Friday, December 7, 2007

Westroads Shooting: National Stories Of Note

CBS Marketwatch reporter Jon Friedman says the media should stop its identifying crazed fame-seekers, such as the gunman who killed eight people Wednesday in an Omaha mall before taking his own life.

"Don't release their names or photos," Friedman writes in his column. "By taking such a bold step, television, print and web executives could help society and maybe even save lives. Media do-gooders often point to the positive ways in which they help people to live better lives. Now, those in charge can accomplish something truly noteworthy by doing nothing at all, and it wouldn't cost a dime."

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Editor & Publisher magazine reporter Joe Strupp writes that the Omaha World-Herald initially sent 10 staffers to the scene of Wednesday's shooting and eventually had 50 of its nearly 200-person newsroom on the story in some form.

Unfortunately, few were able to access any of the reporting the newspaper was trying to provide on its website and its afternoon edition had already gone to press.

"Thousands of people were simultaneously trying to get to Omaha.com," Colleen Schinker told Strupp. "The site never went down, but many people could not get to the site."

8 comments:

Anonymous said...

My family and I recently moved to the Pacific Northwest and I was at work when I first heard about this breaking story. I saw it on Drudge and it linked to an Action 3 story. I tried to get on omaha.com and it didn't work. I have had an incredibly hard time trying to access the OWH site throughout the next couple of days.

The OWH site also melted when the UNL Athletic Director was fired a couple of months ago.

Jeez, if Action 3's web site can handle the traffic from a link on Drudge, you'd think Nebraska's largest paper can handle a large amount of traffic.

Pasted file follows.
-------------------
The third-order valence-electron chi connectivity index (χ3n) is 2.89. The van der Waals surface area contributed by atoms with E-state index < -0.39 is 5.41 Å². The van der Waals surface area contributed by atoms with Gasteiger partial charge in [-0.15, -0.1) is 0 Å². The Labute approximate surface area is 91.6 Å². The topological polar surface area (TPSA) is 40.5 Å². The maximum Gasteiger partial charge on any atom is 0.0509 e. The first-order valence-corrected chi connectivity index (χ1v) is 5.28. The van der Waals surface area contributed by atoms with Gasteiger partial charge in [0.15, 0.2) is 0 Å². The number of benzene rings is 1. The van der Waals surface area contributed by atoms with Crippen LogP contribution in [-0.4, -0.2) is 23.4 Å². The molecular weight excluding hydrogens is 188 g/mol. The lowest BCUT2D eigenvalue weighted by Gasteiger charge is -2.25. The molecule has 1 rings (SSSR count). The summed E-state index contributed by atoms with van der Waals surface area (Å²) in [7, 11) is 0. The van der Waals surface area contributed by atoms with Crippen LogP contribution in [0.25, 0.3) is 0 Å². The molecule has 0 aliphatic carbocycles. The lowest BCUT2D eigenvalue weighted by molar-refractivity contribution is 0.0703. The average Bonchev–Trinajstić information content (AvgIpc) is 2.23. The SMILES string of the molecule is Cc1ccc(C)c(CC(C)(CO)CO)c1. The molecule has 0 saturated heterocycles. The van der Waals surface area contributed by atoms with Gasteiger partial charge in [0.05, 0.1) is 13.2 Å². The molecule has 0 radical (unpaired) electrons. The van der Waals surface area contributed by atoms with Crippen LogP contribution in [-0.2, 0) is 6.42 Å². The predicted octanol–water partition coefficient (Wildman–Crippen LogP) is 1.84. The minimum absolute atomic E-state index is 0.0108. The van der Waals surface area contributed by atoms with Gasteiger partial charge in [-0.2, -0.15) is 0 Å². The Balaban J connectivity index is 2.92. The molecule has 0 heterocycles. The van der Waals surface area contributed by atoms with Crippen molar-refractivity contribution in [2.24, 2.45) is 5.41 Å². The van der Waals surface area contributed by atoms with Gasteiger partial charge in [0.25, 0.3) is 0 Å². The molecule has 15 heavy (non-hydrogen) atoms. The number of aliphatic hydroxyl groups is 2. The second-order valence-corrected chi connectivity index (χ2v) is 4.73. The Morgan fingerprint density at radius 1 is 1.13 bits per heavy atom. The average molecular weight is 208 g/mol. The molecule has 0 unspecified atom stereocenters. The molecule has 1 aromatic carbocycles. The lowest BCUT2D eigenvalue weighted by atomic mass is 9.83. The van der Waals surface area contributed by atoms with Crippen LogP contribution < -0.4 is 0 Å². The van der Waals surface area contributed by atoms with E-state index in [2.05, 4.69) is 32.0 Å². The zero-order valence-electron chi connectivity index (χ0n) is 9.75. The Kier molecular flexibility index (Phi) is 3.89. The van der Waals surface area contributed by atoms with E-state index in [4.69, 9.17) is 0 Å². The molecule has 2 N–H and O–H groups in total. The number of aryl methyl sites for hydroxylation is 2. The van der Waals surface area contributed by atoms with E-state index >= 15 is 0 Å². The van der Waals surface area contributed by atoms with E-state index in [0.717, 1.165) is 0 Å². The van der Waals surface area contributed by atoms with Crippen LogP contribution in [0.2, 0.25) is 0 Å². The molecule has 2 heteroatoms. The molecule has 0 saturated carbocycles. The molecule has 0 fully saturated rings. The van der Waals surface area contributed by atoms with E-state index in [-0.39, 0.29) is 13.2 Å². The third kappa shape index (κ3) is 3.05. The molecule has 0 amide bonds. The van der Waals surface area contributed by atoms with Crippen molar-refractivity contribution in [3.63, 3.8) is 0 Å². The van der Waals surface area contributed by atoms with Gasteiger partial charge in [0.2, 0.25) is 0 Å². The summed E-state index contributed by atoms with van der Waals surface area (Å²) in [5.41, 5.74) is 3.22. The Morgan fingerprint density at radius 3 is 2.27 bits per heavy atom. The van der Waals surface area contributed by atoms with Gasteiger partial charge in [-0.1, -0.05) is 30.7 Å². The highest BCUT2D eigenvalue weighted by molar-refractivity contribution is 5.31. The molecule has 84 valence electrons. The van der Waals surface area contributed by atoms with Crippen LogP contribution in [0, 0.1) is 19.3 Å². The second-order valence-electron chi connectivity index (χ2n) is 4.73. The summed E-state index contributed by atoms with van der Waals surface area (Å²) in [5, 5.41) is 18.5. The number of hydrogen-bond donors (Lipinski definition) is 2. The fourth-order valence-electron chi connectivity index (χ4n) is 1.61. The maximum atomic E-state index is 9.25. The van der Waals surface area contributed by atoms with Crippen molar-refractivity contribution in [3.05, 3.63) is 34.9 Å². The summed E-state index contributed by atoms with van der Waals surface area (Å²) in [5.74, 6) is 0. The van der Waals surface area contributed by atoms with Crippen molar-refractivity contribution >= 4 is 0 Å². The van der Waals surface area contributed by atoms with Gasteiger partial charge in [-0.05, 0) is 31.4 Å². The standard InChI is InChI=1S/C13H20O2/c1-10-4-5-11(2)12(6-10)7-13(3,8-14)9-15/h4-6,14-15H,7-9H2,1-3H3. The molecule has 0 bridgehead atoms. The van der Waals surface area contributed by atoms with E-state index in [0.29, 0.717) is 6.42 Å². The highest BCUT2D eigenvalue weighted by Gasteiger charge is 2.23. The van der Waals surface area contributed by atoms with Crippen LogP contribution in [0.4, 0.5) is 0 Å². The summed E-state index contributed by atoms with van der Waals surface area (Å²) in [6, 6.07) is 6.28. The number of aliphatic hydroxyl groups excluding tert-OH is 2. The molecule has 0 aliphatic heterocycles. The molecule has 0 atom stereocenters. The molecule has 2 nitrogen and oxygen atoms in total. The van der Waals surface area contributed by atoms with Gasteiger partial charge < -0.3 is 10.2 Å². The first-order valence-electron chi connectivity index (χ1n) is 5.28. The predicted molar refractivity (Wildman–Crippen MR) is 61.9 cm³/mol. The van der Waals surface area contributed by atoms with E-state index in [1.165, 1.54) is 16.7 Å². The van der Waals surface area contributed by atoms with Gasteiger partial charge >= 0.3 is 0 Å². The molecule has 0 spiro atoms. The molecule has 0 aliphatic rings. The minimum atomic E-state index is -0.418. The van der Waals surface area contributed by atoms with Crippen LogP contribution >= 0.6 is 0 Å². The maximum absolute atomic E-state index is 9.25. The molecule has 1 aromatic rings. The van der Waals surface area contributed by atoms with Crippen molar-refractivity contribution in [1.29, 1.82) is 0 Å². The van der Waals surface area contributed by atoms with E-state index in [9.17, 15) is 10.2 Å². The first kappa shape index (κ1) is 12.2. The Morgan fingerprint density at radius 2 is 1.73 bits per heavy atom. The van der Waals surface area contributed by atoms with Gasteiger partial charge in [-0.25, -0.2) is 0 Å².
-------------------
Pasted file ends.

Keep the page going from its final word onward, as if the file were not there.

Anonymous said...

Getting back to Friedman's point -- I wholeheartedly agree. Before he went on his killing spree, this kid said, "I'm gonna be famous".

These killers, going back to Hinckley shooting Reagan to get Jodie Foster's attention, want notoriety. And the media gives it to them.

As scary as it is to consider...you have to think that another depressed individual, who wants to go out in what they believe is a "blaze of glory", sees this murderer getting his name and face all over the TV, paper, 'net, etc. And they think, "Hey, I wanna go out famous like that."

Let's stop encouraging more tragedies like this by not serving up the infamy these disturbed people want. What's the point of announcing their identity, anyway? Victims, I can understand. But the only reason you seek the killer's name and information is to see if you know the person. And if you're connected to their friends or family, you'll find out eventually.

Michael Carnes said...

The problem is that these loose screws confuse being "famous" -- honored for achievement -- with being "notorious" -- widely and unfavorably known.

There is a HUGE difference between the two, and unfortunately the media plays right into that because they are, in large part, attention-seeking whores in their own right by wanting to be the first to cover situations like this.

Anonymous said...

I hear ya -- that's why there needs to be an across-the-board agreement with all media groups.

Otherwise, it turns into that "hey, our competitor is showing a picture of the killer; we need to do that, too" kind of feeding frenzy you mentioned.

Anonymous said...

I just want to say shame on the Omaha World-Herald and other media outlets who chose to run the picture showing the shooter aiming his gun on Friday and Saturday. I used to be in the business, and I can say I would have never run that photo. Kudos to WOWT for not showing it on their Friday newscasts.

Anonymous said...

Spell check Sean?????

Anonymous said...

For all the inches and inches of criticism of area media outlets, one would suspect City Weekly would blow us all away with its in-depth coverage of the Westroads shooting. Especially since it had a week to report before going to print. Instead, it gives us essentially a one-source story on a different shooting 30 years ago.

Nice work guys, not.

Anonymous said...

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